Author – Jonathan Mark
Genre – Action Adventure, Historical
482 Amazon Pages
Rating 4 stars out of 5 Posted 8/3/2017
No. 53 - 2017
My impressions: fast paced, sometimes incredulous, sometimes intriguing, violent, convoluted.
Richard Helford – ex soldier, M-16 analyst
Rowena – Richard’s boss
Mohammed Abdul Alim – Mujahedeen terrorist.
Lenny Helford – Richard’s grandfather.
David Helford – Richard’s father.
Callidora – Village girl who discovers the parchment scrolls.
The Last Messenger takes place in Crete, Turkey and Great Britain, primarily in 1941 and 2005, a sixty-four year span. The plot centers on St. John of Patmos who (among several others) is reputed to be the author of the Book of Revelation, the final chapter in the New Testament. This story focuses on the discovery of scrolls attributed to St. John of Patmos that are reputed to prove Islam is the true word of God and came before Christianity. These scrolls are thought to change the balance of power in the world by elevating Islam above all other religions. Not being anti-religious or fervently religious I had difficulty caring about the outcome on that basis.
The story was interesting as action adventure as the Resistance Fighters of Crete fought a losing battle against the might of the German Army occupying their country. The Germans were unduly harsh to the villager’s due to the losses incurred as their troops parachuted during the initial invasion.
The story is well told and flips back and forth between the primary locations and time frames. Richard Helford searches for his father who reportedly died in the collapse of the twin towers on 9/11/2001. Richard soon begins to doubt his father is dead. At the same time, he learns his great grandfather, Lenny Helford played a roll with the resistance fighters on Crete and also was involved with the scrolls being found and later hidden.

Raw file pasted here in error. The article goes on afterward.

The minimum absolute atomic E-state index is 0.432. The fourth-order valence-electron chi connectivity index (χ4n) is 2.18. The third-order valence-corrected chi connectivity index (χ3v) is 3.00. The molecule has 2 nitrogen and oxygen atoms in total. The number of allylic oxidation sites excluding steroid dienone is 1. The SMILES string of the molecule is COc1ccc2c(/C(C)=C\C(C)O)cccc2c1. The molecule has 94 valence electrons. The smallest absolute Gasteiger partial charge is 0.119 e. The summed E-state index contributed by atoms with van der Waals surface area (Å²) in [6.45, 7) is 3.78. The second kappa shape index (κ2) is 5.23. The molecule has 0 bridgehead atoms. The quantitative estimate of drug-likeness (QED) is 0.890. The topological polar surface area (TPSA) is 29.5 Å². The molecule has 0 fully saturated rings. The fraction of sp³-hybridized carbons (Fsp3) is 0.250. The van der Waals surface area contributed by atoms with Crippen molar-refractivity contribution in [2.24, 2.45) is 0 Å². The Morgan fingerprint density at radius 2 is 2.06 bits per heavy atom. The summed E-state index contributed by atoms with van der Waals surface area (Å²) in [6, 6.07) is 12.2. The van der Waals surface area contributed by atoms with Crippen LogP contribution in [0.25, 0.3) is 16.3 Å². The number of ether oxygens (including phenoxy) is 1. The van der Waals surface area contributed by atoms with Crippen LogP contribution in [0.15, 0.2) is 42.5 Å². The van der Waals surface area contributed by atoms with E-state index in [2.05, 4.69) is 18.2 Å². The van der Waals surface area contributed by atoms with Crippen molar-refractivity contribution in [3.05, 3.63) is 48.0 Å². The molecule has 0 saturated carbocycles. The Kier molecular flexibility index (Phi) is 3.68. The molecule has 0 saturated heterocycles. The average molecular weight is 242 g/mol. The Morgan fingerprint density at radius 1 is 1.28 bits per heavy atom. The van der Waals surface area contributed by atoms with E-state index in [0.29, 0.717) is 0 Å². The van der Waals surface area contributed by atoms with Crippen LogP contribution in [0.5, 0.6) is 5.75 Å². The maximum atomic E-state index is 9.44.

The cast of characters is large and the story is long and involved. At times it is exciting and captivating and at others the plot is hard to swallow.
Overall it is a good story with conflict, double crosses and triple crosses.
Now for the faults I feel seriously affect the story.
There are several times when continuity is affected by statement made in one scene then contradicted several lines or scenes later.
When a woman is stabbed in the stomach and then in the heart, she continued to hold her stomach and stumble around instead of falling to the ground and dying like a good little victim of a vicious knife attack.
Several of the action scenes felt contrived; the actions didn’t match the outcome.
A Glock 18 is a semiautomatic pistol, not a machine pistol. The Glock does not have a safety switch.
I’ve never heard of a Mossad Special Forces team using AK47 rifles. Apparently, the author thinks that is the only military weapon made because everyone had them.
The editing is poor, not terrible, but there are far too many missing, misspelled, extra and wrong words used.
Character development is good although a few acted out of character at times. There are many sub-characters.
Details are good though sometimes muddled and unclear.
Research on the religious aspects I assume is good due to its complexity, I did not check that aspect. Research on weapons is seriously lacking.
The plot is intriguing but at times felt far-fetched.
If the negative issues I’ve highlighted bother you give the rating a 3 star. If they won’t affect your reading pleasure rate it a 4.0 +.
This review was provided in exchange for a free book.
Vigilant Reader Book Reviews.